Seeking solutions, solving issues, and working to protect the Canyon, the Topanga Emergency Management Task Force (TEMTF) met online on August 12 to determine how to keep Topanga safe during an emergency. Co-chaired by Jeanne O’Donnell, CEO-Office of Emergency Management (OEM) and James Grasso of the Topanga Coalition for Emergency Preparedness (T-CEP) the meeting was joined by members of the public and representatives of the L.A. County Board of Supervisors; Los Angeles County Fire; the Los Angeles County Sheriff’s Department; CHP, Southern California Edison (SCE) and Spectrum. New Evacuation Terminology: During the start of the meeting, Grasso announced that official evacuation terminology has changed. “What used to be “Voluntary Evacuations” and “Mandatory Evacuations,” are now “Evacuation Warning” and “Evacuation Order,” he said. Representatives of the Los Angeles Fire Department and Los Angeles County Sheriff’s Departments during the meeting emphasized that “if you see smoke, evacuate.” Powering Off for Wildfire Safety: When there are potentially dangerous weather conditions in fire-prone areas, such as a “Red Flag” alerts, SCE may need to call a Public Safety Power Shutoff (PSPS). For the Topanga residents at the meeting, this became the subject of overriding concern. According to SCE’s website, “During these events, we will proactively turn off power in high-fire risk areas to reduce the threat of wildfires. Turning off our customers’ power is not something we take lightly, but PSPS events are one of the ways we can better ensure the safety of the public, our customers, and our employees.”   Edison is required to notify its customers days ahead of time a for a pending PSPS event. “Since the PSPS activation program, there have been no events in Topanga, this year or last; most will get notifications for the L.A. County area,” said David Ford, Senior Government Relations Manager at Southern California Edison. There are many valuable online resources at, including the role the weather plays in the PSPS decision-making. Community Resource Centers During a PSPS: During a PSPS, SCE will deploy Community Crew Vehicles in an area where the power has been deactivated. Additionally, they will staff “brick-and- mortar” or mobile Community Resource Centers (CRCs) to support customers during a PSPS event. At a CRC, customers will receive resiliency kits that include a pre-charged solar-powered charger, flashlight/LED lightbulb, personal protective equipment, ice, bulk water, snacks and PSPS pamphlets. When there is an active wildfire and SCE crews are deployed, the utility may also send its Mobile Command Center, which is a fully functioning support center, including satellite, Wi-Fi, computer stations, and rest area for its staff. “The purpose of the Community Crew Vehicles and the CRCs is to provide customers with information and resources to manage the event and to reduce the impact of PSPS,” said Senior Advisor Janice Wang, who helps oversee SCE’s resource centers. “When they see us, they can ask their questions.” More information is available on Will there be a CRC in Topanga? Some Topanga residents called into the Task Force Zoom meeting and asked whether there will be a CRC center in Topanga during a power shutoff event. Currently, SCE’s website said it has identified about 40 centers that could be activated during a PSPS in areas including Inyo, Kern, Tulare, Los Angeles, Orange, Ventura, Riverside, San Bernardino, and Santa Barbara counties. According to Wang, some criteria to operate as a brick-and-mortar Community Resource Center in Topanga would be to determine an open area with sufficient parking that can support at least 50 people while socially distancing, that has power and is able to be open from 8 a.m. to 10 p.m. “Regarding opening a CRC in Topanga, there are several [electrical] circuits that run through the Canyon,” Wang said. “In the event of a PSPS, it presents a safety issue. Evacuation is the most primary and important factor. We will not set up a CRC in the event of a fire if our teams go to a site and it has to be changed or relocated, and/or is not safe for our crews. Also, it would have to be ADA- compliant, accommodate up to 50 people, strong cell reception, and needs to have two egress routes. With a brick-and-mortar facility, we would have bathrooms and shelter from the weather. To the extent there is a PSPS event, with no evacuation, we could place a mobile CRC in town to charge devices. During an evacuation, mobile vans can be set up in a park or an open space that everyone can go to.” About the Office of Emergency Management (OEM): Regarding Topanga and the aftermath of fires and disasters, the OEM has the responsibility of comprehensively planning for, responding to, and recovering from large-scale emergencies and disasters that impact Los Angeles County. OEM’s work is accomplished in partnership and collaboration with first-response agencies, as well as non-profit, private sector, and government partners. Los Angeles County has established various disaster preparedness programs to assist individuals and businesses to prepare for emergencies. For more For inquires specific to County education programs, e-mail Los Angeles County Chief Executive Office, Office of Emergency Management: TEMTF Mission Statement: The mission of the all-volunteer Topanga Emergency Management Task Force, a partnership of designated public agencies, non-governmental organizations, and community organizations, is to ensure the sustainability of emergency management efforts and strategies for the Los Angeles County unincorporated area of Topanga. The Task Force oversees the coordination and communication among governmental agencies, non-governmental organizations, and the community to improve preparedness, prevention, response, and recovery. It will develop, review, and monitor community-based emergency plans, facilitate emergency planning exercises, ensure community involvement and educational outreach, evaluate and update emergency plans after a disaster.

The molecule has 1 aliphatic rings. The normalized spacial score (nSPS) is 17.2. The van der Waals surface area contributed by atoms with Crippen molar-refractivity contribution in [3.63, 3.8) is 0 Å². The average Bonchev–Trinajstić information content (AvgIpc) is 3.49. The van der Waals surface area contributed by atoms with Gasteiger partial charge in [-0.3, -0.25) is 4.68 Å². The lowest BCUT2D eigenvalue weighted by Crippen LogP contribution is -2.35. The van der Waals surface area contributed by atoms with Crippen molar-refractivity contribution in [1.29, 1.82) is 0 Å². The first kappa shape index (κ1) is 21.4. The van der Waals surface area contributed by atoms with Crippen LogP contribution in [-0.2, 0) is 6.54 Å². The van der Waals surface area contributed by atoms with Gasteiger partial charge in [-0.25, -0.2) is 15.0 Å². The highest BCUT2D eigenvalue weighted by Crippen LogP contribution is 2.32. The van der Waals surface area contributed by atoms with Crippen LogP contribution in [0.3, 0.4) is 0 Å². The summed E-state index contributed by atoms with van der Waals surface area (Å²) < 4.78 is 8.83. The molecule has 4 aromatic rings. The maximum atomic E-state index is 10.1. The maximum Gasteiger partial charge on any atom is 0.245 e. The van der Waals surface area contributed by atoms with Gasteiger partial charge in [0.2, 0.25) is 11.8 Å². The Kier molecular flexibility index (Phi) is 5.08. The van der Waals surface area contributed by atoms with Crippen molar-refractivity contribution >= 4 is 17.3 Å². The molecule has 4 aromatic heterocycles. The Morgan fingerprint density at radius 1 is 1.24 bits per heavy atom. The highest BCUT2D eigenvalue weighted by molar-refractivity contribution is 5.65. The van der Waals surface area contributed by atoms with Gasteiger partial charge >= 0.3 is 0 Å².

Annemarie Donkin
      August 21, 2020